August 5, 2019. It’s not every day we have an opportunity to mark a 400th anniversary, even in classical music circles. This week, we’re excited to celebrate the work of Barbara Strozzi (1619-1677)—one of the most important composers of 17th-century Venice.
(Incidentally, August 6th is the date of Strozzi’s baptism— her birth date has never been confirmed.)
Barbara’s father, poet Giulio Strozzi, was a driving force in her artistic and professional development. As a member of the Venetian circle of intellectuals known as the Accademia degli Incogniti (Academy of the Unknowns), he was well connected and influential.
He founded an offshoot of that group, called Accademia degli Unisoni (Academy of the Like-Minded), which Barbara led, directing discussions and performing, showcasing her vocal prowess, for which she had become renown.
Though Barbara did not enjoy the financial advantages of inheriting from her father, in spite of being his sole heir, she did have an aptitude for words and letters, cultivated through the influence of her father and his literary friends and colleagues. Her numerous vocal works are widely recognized for their highly effective text-setting, with striking, often quite daring, melodic and harmonic treatments of poems. Across her career, she published eight music collections, including madrigals, arias, and cantatas.
In our Classical Album of the Week, Donne Barroche: Women Composers from the Baroque Period, we hear the last of her works, “Hor che Apollo”—Serenata for soprano, two violins and basso continuo from “Arie," Op.8 (1664) and an earlier one, "Miei pensieri"—Arietta for soprano and continuo from Ariette a voce sola Op.6 (1657).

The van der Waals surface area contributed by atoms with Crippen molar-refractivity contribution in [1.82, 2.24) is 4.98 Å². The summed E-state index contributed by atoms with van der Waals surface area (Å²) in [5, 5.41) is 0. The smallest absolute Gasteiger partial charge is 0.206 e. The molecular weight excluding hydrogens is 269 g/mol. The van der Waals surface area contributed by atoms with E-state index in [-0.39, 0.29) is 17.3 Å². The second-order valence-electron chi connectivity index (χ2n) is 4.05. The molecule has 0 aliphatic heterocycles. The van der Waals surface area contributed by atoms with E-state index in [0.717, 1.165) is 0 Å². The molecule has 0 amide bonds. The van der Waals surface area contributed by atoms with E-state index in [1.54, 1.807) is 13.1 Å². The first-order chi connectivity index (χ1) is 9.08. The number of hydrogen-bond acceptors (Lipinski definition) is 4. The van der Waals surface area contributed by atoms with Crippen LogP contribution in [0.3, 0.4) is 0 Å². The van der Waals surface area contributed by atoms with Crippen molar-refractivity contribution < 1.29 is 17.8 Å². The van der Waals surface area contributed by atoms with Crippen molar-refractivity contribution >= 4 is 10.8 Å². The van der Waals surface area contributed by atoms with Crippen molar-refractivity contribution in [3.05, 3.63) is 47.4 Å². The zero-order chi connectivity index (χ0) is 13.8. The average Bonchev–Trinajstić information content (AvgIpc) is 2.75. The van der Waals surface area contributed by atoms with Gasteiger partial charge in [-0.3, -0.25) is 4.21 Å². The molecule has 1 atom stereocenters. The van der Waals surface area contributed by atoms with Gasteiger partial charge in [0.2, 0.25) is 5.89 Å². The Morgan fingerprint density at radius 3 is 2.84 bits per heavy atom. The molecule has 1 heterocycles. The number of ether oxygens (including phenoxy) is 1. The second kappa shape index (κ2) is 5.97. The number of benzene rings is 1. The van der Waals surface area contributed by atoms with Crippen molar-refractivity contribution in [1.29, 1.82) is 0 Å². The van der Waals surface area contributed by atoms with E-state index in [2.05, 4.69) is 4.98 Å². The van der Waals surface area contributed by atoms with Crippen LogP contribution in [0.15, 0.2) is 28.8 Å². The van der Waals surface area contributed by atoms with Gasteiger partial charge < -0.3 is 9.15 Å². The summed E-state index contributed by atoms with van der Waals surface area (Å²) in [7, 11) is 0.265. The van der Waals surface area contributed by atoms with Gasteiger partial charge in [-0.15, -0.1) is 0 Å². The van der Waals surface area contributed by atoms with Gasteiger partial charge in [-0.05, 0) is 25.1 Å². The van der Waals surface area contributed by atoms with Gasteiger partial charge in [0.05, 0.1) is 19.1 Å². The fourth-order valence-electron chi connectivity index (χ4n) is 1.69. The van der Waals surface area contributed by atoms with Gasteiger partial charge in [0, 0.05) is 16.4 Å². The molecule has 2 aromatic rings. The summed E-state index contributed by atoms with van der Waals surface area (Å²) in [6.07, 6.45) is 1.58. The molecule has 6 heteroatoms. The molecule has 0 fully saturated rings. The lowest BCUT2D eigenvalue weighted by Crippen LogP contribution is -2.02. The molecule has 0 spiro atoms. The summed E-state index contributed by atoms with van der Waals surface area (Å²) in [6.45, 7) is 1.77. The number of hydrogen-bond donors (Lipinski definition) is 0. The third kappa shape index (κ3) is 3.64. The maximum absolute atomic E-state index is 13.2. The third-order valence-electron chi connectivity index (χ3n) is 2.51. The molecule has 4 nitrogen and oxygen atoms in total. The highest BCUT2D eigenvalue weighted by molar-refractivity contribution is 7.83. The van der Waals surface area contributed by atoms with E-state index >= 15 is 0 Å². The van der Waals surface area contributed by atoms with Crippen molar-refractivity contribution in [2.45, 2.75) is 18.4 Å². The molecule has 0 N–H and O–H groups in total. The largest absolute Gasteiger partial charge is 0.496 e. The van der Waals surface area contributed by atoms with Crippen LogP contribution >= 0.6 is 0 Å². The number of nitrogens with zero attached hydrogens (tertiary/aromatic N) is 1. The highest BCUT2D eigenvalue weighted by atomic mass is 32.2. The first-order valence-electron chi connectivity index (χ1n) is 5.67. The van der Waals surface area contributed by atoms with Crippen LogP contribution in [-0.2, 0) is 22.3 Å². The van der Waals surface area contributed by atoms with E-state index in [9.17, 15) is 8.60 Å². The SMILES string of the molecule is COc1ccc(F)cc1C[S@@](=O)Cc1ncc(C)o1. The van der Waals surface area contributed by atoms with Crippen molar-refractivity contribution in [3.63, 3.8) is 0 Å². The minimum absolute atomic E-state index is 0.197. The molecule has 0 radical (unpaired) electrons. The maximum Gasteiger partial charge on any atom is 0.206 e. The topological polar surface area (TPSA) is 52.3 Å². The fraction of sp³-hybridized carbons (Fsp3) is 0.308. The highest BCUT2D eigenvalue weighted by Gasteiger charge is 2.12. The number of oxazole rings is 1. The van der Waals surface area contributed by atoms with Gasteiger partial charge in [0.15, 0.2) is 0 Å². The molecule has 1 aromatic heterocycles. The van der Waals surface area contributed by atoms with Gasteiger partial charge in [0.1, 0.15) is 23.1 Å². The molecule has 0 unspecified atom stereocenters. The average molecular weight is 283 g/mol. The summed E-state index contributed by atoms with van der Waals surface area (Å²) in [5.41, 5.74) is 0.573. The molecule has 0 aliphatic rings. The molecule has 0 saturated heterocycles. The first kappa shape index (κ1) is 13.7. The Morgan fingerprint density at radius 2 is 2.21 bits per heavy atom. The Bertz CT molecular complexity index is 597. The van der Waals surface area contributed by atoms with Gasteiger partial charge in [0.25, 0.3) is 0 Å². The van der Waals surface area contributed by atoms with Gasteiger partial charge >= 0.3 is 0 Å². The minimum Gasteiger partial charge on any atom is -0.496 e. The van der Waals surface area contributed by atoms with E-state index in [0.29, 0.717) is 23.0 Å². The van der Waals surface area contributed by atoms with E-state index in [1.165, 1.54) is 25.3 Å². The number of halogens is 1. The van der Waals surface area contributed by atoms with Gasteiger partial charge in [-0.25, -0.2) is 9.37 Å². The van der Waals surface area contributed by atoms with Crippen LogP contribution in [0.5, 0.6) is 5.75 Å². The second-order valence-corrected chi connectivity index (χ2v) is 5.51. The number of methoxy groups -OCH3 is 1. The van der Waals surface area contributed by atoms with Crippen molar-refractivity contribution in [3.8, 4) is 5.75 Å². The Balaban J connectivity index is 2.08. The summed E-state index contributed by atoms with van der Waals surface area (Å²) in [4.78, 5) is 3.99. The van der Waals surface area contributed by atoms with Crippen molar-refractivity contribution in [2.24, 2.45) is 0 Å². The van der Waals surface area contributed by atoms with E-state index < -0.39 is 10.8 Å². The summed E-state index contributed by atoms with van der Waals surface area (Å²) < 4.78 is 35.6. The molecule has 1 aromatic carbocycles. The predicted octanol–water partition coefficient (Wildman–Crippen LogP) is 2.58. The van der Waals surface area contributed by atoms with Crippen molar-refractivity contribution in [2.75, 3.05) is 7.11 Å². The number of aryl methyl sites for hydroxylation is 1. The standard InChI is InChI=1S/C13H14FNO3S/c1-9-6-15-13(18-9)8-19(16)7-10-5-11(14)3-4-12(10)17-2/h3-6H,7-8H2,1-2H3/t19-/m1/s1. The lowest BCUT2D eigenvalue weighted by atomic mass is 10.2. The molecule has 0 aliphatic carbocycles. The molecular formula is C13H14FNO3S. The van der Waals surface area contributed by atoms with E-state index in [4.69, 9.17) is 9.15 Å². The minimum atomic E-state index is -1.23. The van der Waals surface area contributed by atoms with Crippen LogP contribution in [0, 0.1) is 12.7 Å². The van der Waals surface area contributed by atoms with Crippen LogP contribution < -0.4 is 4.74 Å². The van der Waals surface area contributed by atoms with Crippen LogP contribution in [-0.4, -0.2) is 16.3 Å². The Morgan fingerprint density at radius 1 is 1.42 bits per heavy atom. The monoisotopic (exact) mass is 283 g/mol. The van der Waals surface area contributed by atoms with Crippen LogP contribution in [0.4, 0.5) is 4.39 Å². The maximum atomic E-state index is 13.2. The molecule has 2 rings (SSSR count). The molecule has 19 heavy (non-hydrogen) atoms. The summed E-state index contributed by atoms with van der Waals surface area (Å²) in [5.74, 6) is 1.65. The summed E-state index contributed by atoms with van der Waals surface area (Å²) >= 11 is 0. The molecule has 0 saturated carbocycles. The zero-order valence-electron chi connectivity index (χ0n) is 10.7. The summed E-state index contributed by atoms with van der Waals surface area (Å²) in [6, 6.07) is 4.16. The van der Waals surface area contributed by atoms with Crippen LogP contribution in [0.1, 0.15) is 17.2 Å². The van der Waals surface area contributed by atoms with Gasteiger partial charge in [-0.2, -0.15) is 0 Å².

In this performance of “Hor che Apollo” by Bizzarrie Armoniche and soprano Roberta Invernizzi, hear Strozzi’s characteristic chromatic dissonances at 2:10 as well as some stunning ornamentation at 4:30, with Invernizzi’s fluttered texturing of the stanza’s closing, “So in love with your beautiful eyes”.
In Donne Barroche: Women Composers from the Baroque Period, we have an album delivering much more than Strozzi. Her Italian and French contemporaries are also well represented—including Elisabeth-Claude Jacquet de la Guerre, Antonia Bembo, Rosa Giacinta Badalla, Isabella Leonarda, and Bianca Maria Meda.
While some of these women composers of the Grand Siècle were nurtured by culturally minded, socially well-positioned families—a bit like Strozzi—the rest had musical lives born out of convents and other female religious institutions, which, it turns out, at this point in history, were fertile settings for developing such talents.
Particularly noteworthy among the non-Strozzi works on this album is Violin Sonata No. 2 by Elisabeth-Claude Jacquet de la Guerre, with dissonances rivalling those of Strozzi.